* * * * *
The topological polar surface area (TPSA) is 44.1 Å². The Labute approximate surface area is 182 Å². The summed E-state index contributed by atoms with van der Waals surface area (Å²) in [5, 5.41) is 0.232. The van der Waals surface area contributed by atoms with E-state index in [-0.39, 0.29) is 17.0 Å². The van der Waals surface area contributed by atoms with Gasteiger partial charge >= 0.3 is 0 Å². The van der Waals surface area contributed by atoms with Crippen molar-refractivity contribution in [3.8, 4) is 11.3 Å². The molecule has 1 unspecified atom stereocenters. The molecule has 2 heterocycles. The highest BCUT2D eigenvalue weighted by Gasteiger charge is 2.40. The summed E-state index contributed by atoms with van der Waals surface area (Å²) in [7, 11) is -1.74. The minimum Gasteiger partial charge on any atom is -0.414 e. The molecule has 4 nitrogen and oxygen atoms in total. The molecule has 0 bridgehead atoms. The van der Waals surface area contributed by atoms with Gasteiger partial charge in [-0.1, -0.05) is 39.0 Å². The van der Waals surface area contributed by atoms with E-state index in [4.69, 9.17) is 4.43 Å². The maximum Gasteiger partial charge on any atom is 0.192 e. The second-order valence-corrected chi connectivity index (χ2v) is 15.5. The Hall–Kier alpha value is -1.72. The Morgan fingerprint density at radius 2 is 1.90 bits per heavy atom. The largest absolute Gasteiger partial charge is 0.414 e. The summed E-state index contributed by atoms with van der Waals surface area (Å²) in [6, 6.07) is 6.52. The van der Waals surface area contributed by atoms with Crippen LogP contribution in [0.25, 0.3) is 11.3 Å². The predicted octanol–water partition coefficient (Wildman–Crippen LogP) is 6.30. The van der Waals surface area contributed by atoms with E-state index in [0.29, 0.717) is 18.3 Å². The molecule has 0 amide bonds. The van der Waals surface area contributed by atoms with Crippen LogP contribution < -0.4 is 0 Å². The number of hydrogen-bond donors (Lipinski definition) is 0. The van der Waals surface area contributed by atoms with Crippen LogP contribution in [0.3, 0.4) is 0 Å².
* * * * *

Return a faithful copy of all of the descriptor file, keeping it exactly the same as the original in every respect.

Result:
The topological polar surface area (TPSA) is 44.1 Å². The Labute approximate surface area is 182 Å². The summed E-state index contributed by atoms with van der Waals surface area (Å²) in [5, 5.41) is 0.232. The van der Waals surface area contributed by atoms with E-state index in [-0.39, 0.29) is 17.0 Å². The van der Waals surface area contributed by atoms with Gasteiger partial charge >= 0.3 is 0 Å². The van der Waals surface area contributed by atoms with Crippen molar-refractivity contribution in [3.8, 4) is 11.3 Å². The molecule has 1 unspecified atom stereocenters. The molecule has 2 heterocycles. The highest BCUT2D eigenvalue weighted by Gasteiger charge is 2.40. The summed E-state index contributed by atoms with van der Waals surface area (Å²) in [7, 11) is -1.74. The minimum Gasteiger partial charge on any atom is -0.414 e. The molecule has 4 nitrogen and oxygen atoms in total. The molecule has 0 bridgehead atoms. The van der Waals surface area contributed by atoms with Gasteiger partial charge in [-0.1, -0.05) is 39.0 Å². The van der Waals surface area contributed by atoms with E-state index in [4.69, 9.17) is 4.43 Å². The maximum Gasteiger partial charge on any atom is 0.192 e. The second-order valence-corrected chi connectivity index (χ2v) is 15.5. The Hall–Kier alpha value is -1.72. The Morgan fingerprint density at radius 2 is 1.90 bits per heavy atom. The largest absolute Gasteiger partial charge is 0.414 e. The summed E-state index contributed by atoms with van der Waals surface area (Å²) in [6, 6.07) is 6.52. The van der Waals surface area contributed by atoms with Crippen LogP contribution in [0.25, 0.3) is 11.3 Å². The predicted octanol–water partition coefficient (Wildman–Crippen LogP) is 6.30. The van der Waals surface area contributed by atoms with E-state index in [0.29, 0.717) is 18.3 Å². The molecule has 0 amide bonds. The van der Waals surface area contributed by atoms with Crippen LogP contribution < -0.4 is 0 Å². The number of hydrogen-bond donors (Lipinski definition) is 0. The van der Waals surface area contributed by atoms with Crippen LogP contribution in [0.3, 0.4) is 0 Å².